If you grew up reading comics in the 20th century, chances are you have a strange nostalgia for ads. The printed advertisements that appear in comics developed their own language over the history of the medium, which probably peaked in the Bronze Age. Ads for candy and snacks, for merchandise based on the comic's characters, and of course for video games (once those were invented) became a part of the fabric of comics. Now that so many of us are reading digitally or in trades, that's less true.
But Fantagraphics' new superhero line, All Time Comics, is paying tribute to classic comics ads with mock ads by some of the best indie artists around.
Suicide Squad is the latest film from DC Comics' cinematic universe, and while it has received mostly negative reviews, many die-hard DC fans have come away thrilled by the villain-centric romp.
If you're one of those that loved the film and want more comics in the same vein --- but you already know to check out the John Ostrander, Kim Yale and Luke McDonnell run on the series --- we've got a list of five independent comics to seek out next. Love that? Try this!
Bloodshot is a man who has problems. A lot of problems. In the past, those problems have involved the usual thing where his body is constantly being subjected to ridiculously over-the-top trauma and the nanites in his blood that rebuild him every time, and the fact that he occasionally hallucinates a cartoon child version of himself called Bloodsquirt.
But in the upcoming Bloodshot Reborn Annual, there's a far more literal and pressing concern: A gigantic, indestructible slasher named "Jacob," who has been terrorizing a camp and needs to be taken down before he machetes any more unsuspecting teens. And yes: that's Jacob, and not... any other name you might be thinking of. Wink wink.
We make a regular practice at ComicsAlliance of spotlighting particular artists or specific bodies of work, as well as the special qualities of comic book storytelling, but because cartoonists, illustrators and their fans share countless numbers of great pinups, fan art and other illustrations on sites like Flickr, Tumblr, DeviantArt and seemingly infinite art blogs that we’ve created Best Art Ever (This Week), a weekly depository for just some of the pieces of especially compelling artwork that we come across in our regular travels across the Web. Some of it’s new, some of it’s old, some of it’s created by working professionals, some of it’s created by future stars, some of it’s created by talented fans, awnd some of it’s endearingly silly. All of it is awesome.
Each week, ComicsAlliance’s Chris Sims and Matt Wilson host the War Rocket Ajax podcast, their online audio venue for interviews with comics creators, reviews of the books of the week, and whatever else they want to talk about.
This week, you folks are lucky enough to get a full episode a day early! Click on the player above to hear Chris and Matt talk about their experience at this weekend's Heroes Con in Charlotte, North Carolina. They'll talk about all the stuff they bought, how this year's con compared to previous years, a bit about how Special Edition NYC may change the con landscape, rap videos, and much more!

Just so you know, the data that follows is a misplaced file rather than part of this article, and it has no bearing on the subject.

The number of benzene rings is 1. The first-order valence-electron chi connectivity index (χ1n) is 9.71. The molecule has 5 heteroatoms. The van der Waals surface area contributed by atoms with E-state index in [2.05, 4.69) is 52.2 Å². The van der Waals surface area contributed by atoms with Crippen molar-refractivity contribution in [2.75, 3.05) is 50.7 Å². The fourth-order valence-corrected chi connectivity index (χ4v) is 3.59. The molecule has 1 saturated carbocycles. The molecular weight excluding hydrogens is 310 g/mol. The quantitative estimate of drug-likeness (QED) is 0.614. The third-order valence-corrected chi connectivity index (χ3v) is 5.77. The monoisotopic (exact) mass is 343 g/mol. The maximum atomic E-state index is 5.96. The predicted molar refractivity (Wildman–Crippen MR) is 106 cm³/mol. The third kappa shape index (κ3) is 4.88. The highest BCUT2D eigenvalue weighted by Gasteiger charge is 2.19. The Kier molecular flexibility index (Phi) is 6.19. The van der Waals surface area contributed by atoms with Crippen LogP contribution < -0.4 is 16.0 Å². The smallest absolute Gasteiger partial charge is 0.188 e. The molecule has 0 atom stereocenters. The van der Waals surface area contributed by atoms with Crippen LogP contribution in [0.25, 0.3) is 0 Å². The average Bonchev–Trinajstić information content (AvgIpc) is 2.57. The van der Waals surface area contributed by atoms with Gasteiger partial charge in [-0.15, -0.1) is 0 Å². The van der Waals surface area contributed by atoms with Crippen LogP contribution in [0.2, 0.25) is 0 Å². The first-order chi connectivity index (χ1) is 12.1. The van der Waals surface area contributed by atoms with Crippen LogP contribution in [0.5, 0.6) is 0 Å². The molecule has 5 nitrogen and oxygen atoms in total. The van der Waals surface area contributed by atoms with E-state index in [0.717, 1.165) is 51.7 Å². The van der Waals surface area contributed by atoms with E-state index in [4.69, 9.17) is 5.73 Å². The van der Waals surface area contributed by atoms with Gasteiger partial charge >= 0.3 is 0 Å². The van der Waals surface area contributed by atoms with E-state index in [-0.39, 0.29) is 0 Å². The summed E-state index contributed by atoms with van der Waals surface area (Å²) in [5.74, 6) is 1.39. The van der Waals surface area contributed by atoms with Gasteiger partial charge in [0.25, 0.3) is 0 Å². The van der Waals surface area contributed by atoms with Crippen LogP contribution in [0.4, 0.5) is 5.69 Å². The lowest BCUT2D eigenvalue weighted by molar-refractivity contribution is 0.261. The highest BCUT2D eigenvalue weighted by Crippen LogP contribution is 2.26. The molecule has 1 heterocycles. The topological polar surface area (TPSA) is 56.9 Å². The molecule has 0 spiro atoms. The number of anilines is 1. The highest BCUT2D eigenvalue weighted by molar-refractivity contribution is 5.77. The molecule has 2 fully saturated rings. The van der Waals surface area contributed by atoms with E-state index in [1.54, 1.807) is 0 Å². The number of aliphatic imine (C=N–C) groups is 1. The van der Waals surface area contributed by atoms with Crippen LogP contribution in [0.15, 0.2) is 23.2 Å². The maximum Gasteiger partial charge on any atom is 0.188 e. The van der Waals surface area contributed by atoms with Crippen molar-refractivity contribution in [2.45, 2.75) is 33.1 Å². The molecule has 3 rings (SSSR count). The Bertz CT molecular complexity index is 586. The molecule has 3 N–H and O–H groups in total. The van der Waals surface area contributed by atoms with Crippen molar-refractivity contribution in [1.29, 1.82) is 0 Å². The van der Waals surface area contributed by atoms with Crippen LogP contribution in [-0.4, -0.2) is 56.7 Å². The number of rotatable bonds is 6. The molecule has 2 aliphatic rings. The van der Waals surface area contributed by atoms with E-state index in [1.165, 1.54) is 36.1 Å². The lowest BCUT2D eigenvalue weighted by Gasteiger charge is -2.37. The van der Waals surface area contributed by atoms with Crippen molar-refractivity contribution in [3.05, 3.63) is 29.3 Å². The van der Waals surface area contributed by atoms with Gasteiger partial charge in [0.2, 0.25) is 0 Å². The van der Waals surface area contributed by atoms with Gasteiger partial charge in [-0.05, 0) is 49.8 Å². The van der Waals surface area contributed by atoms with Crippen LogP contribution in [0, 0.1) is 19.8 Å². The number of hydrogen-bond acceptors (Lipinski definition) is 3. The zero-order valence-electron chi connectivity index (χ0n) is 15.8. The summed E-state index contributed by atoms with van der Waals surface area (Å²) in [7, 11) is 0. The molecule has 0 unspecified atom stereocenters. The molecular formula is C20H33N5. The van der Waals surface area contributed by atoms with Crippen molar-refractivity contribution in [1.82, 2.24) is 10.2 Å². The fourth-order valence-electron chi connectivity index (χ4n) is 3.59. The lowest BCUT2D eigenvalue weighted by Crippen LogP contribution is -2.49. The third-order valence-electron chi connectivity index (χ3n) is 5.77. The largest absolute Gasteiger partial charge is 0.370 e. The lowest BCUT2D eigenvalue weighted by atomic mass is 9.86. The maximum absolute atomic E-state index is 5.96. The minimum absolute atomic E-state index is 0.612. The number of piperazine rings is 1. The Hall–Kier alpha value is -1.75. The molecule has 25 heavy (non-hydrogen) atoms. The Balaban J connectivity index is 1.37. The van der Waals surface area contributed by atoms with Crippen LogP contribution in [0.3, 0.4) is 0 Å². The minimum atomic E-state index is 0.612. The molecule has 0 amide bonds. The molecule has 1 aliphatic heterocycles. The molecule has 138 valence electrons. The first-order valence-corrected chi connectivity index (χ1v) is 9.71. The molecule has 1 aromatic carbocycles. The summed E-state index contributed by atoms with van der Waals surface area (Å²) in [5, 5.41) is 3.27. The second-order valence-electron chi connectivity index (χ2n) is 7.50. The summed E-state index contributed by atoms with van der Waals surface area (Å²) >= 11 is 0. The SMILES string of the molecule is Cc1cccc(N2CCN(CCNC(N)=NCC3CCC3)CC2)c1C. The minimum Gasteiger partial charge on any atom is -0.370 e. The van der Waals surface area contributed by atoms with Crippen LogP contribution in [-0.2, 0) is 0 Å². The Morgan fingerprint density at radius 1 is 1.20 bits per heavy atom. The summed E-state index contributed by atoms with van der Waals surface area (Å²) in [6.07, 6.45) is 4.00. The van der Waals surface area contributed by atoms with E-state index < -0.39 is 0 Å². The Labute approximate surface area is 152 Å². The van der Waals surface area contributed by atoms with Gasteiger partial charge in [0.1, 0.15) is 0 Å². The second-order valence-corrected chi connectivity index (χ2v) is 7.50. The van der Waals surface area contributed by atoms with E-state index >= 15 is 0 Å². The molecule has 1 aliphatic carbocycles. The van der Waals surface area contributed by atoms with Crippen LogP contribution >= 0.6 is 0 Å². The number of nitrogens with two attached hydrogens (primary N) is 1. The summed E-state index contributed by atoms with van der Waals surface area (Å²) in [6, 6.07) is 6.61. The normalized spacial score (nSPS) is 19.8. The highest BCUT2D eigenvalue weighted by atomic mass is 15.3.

This might be the strongest "oh crap I need to own that" reaction I've had to anything in 2013 so far. Criterion, the company that produces high-end Blu-ray/DVD collections of classic films, has recruited more than 25 artists to produce illustrations for an upcoming Zatoichi box set, collecting the 25 Zatoichi films produced between 1962 and 1973. The list of creators involved is somewhat staggering, with names like Bill Sienkiewicz, Ron Wimberly, Yuko Shimizu, Jim Rugg, Paul Pope, Samuel Hiti and more.
Back in June, I wrote about how excited I was to sit down with a stack of Benjamin Marra's Traditional Comics. There's just something about those lurid black-and-white adventures like Night Business that hits my nostalgia for both VHS-only action movies and the black and white indie boom of the '80s perfectly. I love 'em, and now, Marra has announced that he's adding another title to the Traditional roster, debuting at SPX in September.
It stars a pair of brothers who may in fact both be loosely inspired by Arnold Schwarzenegger and it's called Blades & Lazers, which I think we can all agree is the best title of all time.
As much as I like digging through the quarter bins for a run of Punisher 2099, the real action at a convention always comes from browsing through Artist's Alley for the new books that you can't get anywhere else. As much as the focus at conventions falls on superheroes, there's a lot of great independent stuff out there that you can pick up directly from the people who made it -- and it's especially easy at a convention like Charlotte's HeroesCon, which gives a huge amount of floor space over to the indies.
We didn't realize when we set out to list our favorite comic books of 2012 that it had been such a fun year to be a fan of the medium that we all love so much. The last twelve months offered readers a wide variety of work ranging from the most crowd-pleasing superhero epics to the most idiosyncratic of indies; the return of much missed mangaka and the emergence of exciting new talent; a new crowd-sponsored visibility for self-publishing; and the ascension of the fan artist from bedroom dreamer to Tumblr tycoon...
One of the standout releases of last year's Brooklyn Comics + Graphics Festival was a characteristically striking series of self-published zines from Benjamin Marra (The Incredibly Fantastic Adventures of Maureen Dowd) based on the filmed version of Bret Easton Ellis' infamous novel, American Psycho...
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